alexa Comparison of Trichloroethylene Toxicity, Removal, and Degradation by Varieties of Populus and Salix for Improved Phytoremediation Applications | OMICS International | Abstract
ISSN: 2155-6199

Journal of Bioremediation & Biodegradation
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Special Issue Article

Comparison of Trichloroethylene Toxicity, Removal, and Degradation by Varieties of Populus and Salix for Improved Phytoremediation Applications

Rachel S. Miller, Zareen Khan and Sharon L. Doty*
School of Forest Resources, College of the Environment, University of Washington, Seattle, WA 98195-2100, USA
Corresponding Author : Sharon Lafferty Doty
School of Forest Resources
College of the Environment, University of Washington
Seattle, WA 98195-2100,USA
Tel: (206)616-6255
E-mail: [email protected]
Received: October 24, 2011; Accepted: November 23, 2011; Published: November 30, 2011
Citation: Miller RS, Khan Z, Doty SL (2011) Comparison of Trichloroethylene Toxicity, Removal, and Degradation by Varieties of Populus and Salix for Improved Phytoremediation Applications. J Bioremed Biodegrad S7:001. doi:10.4172/2155-6199.S7-001
Copyright: © 2011 Miller RS, et al. This is an open-access article distributed under the terms of the Creative Commons Attribution License, which permits unrestricted use, distribution, and reproduction in any medium, provided the original author and source are credited.
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Abstract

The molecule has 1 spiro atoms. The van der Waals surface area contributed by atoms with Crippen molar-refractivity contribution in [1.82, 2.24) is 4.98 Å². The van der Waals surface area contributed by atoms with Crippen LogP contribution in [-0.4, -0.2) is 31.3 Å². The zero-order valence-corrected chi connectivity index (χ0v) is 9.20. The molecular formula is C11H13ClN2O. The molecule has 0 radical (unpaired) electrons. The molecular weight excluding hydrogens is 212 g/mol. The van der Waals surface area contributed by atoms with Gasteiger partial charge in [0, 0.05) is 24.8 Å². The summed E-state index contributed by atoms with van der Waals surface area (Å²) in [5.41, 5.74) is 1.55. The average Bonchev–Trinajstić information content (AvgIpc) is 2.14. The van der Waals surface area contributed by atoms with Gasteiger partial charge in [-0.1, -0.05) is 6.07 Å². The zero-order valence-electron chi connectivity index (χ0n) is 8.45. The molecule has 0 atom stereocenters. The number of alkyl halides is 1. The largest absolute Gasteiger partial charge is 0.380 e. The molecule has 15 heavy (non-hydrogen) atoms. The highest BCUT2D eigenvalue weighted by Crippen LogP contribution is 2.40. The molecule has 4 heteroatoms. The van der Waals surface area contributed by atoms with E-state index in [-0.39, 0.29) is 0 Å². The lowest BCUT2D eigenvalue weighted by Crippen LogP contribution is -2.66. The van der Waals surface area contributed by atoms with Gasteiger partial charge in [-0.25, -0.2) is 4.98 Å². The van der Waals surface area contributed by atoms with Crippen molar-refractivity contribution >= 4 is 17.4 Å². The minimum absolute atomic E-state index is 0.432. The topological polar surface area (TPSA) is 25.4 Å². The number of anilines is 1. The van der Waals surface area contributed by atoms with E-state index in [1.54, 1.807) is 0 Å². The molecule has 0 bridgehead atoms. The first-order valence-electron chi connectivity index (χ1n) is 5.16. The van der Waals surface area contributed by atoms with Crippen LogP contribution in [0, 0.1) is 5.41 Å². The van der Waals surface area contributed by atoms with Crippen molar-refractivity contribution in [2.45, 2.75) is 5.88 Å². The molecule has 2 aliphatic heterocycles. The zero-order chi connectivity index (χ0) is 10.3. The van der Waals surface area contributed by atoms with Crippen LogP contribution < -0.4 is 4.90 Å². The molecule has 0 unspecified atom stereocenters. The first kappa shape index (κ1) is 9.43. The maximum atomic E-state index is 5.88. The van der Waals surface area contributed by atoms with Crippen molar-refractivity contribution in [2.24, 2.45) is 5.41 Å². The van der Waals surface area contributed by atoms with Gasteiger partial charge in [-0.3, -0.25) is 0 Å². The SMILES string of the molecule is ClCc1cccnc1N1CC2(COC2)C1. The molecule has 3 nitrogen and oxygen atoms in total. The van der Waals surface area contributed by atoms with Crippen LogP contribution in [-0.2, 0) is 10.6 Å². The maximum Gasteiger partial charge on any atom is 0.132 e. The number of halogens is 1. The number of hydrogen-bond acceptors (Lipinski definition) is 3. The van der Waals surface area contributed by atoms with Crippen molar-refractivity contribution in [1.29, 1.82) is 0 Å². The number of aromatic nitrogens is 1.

Trichloroethylene (TCE), a chlorinated organic solvent, is one of the three most common and widespread groundwater contaminants worldwide. Exposure to this contaminant has been linked to liver and kidney toxicity and cancer in humans and animals [1]. The Salicaceae family, which includes poplar and willow trees, has been very successful in phytoremediation efforts involving chlorinated solvents including TCE. Previous phytoremediation studies investigated removal of this contaminant using one or two genotypes, but a screening of a large number of genotypes in this family of plants had not yet been conducted. In this study, nine Populus and twelve Salix varieties were chosen for their previous success in phytoremediation efforts or local native significance, and experiments were conducted to compare toxicity, uptake, and degradation of TCE. Results from the toxicity screening demonstrated that hybrid poplar clones Crandon (Populus alba x grandidentata), Nisqually-1 (P. trichocarpa), D.Pa (P. alba) and willow clone S365 (Salix discolor) had the highest mass gain and best health at the highest TCE concentration. Percent removal of TCE in one week ranged from 19.2 to 44.9 with Crandon, P. deltoides hybrid 91x0403, poplar clone H11-11 (P. trichocarpa x deltoides), Salix sitchensis clone B, and Nisqually-1 all removing more than 40 percent of the TCE from hydroponic solution. In terms of TCE degradation, S. sitchensis clone B, poplar hybrid 91x0403, and hybrid poplar H11-11 had the most TCE metabolite, trichloroethanol, per gram of fresh plant weight, with the best performer, S. sitchensis clone B, having eight times the amount than the lowest genotype tested. These results indicated that there are significant differences in the ability of poplar and willow genotypes to remove and degrade TCE, and that many different genotypes could be successfully utilized for phytoremediation of TCE. This data set could be applied toward choosing the appropriate genotypes for the phytoremediation of TCE in a given location and climate.

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